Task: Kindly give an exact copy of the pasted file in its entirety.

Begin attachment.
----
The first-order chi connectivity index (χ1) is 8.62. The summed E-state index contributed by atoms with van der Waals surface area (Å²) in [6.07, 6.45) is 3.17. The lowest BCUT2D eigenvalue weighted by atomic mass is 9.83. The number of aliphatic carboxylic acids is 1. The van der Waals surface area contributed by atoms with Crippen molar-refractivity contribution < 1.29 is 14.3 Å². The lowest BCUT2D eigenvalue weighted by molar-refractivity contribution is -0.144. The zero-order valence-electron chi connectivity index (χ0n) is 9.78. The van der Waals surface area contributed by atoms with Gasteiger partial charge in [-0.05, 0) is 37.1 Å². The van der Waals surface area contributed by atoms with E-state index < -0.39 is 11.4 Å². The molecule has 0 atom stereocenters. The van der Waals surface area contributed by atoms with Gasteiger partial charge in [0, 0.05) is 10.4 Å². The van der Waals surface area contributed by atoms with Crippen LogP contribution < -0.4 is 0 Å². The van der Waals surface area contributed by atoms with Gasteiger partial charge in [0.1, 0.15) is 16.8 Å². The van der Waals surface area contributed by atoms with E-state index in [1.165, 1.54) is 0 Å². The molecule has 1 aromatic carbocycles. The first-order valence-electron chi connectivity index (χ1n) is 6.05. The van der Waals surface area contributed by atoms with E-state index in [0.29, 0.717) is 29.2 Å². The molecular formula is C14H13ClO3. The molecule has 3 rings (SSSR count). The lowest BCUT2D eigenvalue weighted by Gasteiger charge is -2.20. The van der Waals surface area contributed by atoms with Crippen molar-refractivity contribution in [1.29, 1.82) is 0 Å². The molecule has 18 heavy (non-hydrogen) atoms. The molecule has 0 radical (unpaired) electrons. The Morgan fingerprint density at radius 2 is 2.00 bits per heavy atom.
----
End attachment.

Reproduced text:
The first-order chi connectivity index (χ1) is 8.62. The summed E-state index contributed by atoms with van der Waals surface area (Å²) in [6.07, 6.45) is 3.17. The lowest BCUT2D eigenvalue weighted by atomic mass is 9.83. The number of aliphatic carboxylic acids is 1. The van der Waals surface area contributed by atoms with Crippen molar-refractivity contribution < 1.29 is 14.3 Å². The lowest BCUT2D eigenvalue weighted by molar-refractivity contribution is -0.144. The zero-order valence-electron chi connectivity index (χ0n) is 9.78. The van der Waals surface area contributed by atoms with Gasteiger partial charge in [-0.05, 0) is 37.1 Å². The van der Waals surface area contributed by atoms with E-state index < -0.39 is 11.4 Å². The molecule has 0 atom stereocenters. The van der Waals surface area contributed by atoms with Gasteiger partial charge in [0, 0.05) is 10.4 Å². The van der Waals surface area contributed by atoms with Crippen LogP contribution < -0.4 is 0 Å². The van der Waals surface area contributed by atoms with Gasteiger partial charge in [0.1, 0.15) is 16.8 Å². The van der Waals surface area contributed by atoms with E-state index in [1.165, 1.54) is 0 Å². The molecule has 1 aromatic carbocycles. The first-order valence-electron chi connectivity index (χ1n) is 6.05. The van der Waals surface area contributed by atoms with E-state index in [0.29, 0.717) is 29.2 Å². The molecular formula is C14H13ClO3. The molecule has 3 rings (SSSR count). The lowest BCUT2D eigenvalue weighted by Gasteiger charge is -2.20. The van der Waals surface area contributed by atoms with Crippen molar-refractivity contribution in [1.29, 1.82) is 0 Å². The molecule has 18 heavy (non-hydrogen) atoms. The molecule has 0 radical (unpaired) electrons. The Morgan fingerprint density at radius 2 is 2.00 bits per heavy atom.